Vodafone gets India tax office reminder on $2 billion tax dues
MUMBAI (Reuters) - British telecommunications carrier Vodafone Group Plc said on Saturday it has received a reminder from Indian tax authorities on disputed tax dues over its 2007 acquisition of Indian mobile assets.
Vodafone, the world's biggest mobile operator by revenue, said in a statement the reminder does not include a deadline for payment.
"Vodafone has replied to this reminder, stating that it continues to believe that no tax is payable on the above transaction," the statement said.
Britain-based Vodafone, the largest overseas corporate investor in India, has repeatedly clashed with Indian authorities over a string of tax and regulatory issues since it bought into the country in 2007.
A year ago, India's Supreme Court ruled in favour of Vodafone in a 5-year, $2 billion battle with Indian tax authorities arising from its acquisition of Hutchison Whampoa's Indian mobile business.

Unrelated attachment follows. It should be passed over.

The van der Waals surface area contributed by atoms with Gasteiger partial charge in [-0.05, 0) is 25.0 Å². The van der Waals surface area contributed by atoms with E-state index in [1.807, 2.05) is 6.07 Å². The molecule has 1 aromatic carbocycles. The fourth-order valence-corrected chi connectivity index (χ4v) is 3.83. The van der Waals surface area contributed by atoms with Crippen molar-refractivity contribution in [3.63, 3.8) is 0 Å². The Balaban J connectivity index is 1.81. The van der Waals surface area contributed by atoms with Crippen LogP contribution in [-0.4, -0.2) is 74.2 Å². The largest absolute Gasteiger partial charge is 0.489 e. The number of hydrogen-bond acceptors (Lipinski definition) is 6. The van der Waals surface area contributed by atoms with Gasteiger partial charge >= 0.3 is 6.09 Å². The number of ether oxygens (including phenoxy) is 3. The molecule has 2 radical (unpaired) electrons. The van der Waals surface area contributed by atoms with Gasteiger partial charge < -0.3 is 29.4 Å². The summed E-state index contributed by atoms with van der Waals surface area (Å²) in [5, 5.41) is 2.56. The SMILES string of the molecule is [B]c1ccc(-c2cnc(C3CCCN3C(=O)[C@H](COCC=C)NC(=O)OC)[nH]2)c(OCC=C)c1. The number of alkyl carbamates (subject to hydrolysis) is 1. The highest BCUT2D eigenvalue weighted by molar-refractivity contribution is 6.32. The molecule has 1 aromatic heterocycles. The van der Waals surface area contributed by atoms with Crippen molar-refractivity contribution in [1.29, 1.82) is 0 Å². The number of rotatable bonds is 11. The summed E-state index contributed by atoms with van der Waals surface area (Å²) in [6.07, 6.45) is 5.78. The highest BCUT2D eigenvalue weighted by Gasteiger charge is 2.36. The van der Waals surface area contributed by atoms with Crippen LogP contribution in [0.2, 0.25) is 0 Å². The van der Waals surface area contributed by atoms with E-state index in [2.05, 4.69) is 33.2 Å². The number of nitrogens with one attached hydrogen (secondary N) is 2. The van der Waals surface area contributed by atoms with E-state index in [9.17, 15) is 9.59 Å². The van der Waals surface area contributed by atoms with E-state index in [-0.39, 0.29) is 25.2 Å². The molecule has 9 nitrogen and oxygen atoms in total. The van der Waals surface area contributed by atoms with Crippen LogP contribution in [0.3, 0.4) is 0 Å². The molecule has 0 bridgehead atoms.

The Indian government later amended 50-year-old tax laws enabling it to make retroactive tax claims on long-concluded corporate deals.
Prime Minister Manmohan Singh set up a panel to review the changes after global business groups criticised the move. The panel has recommended that the law to tax deals retrospectively should be scrapped, but the government is yet to make a final decision.
Earlier on Saturday, the Economic Times reported that tax authorities had asked Vodafone to pay 140 billion rupees ($2.5 billion), including interest on the tax dues.
Last April, Vodafone threatened the Indian government with arbitration proceedings in its fight over the retrospective tax proposal.
(Reporting by Shamik Paul; Editing by Paul Tait)
- Tweet this
- Share this
- Digg this
- UPDATE 3-Tennis-Monte Carlo Masters men's singles quarterfinals results
- Anger mounts after bodies found trapped inside sunken South Korean ferry |
- Vice-principal of South Korea school in ferry disaster commits suicide |
- Special Report - How the U.S. made its Putin problem worse
- Pope Good Friday service underscores plight of the suffering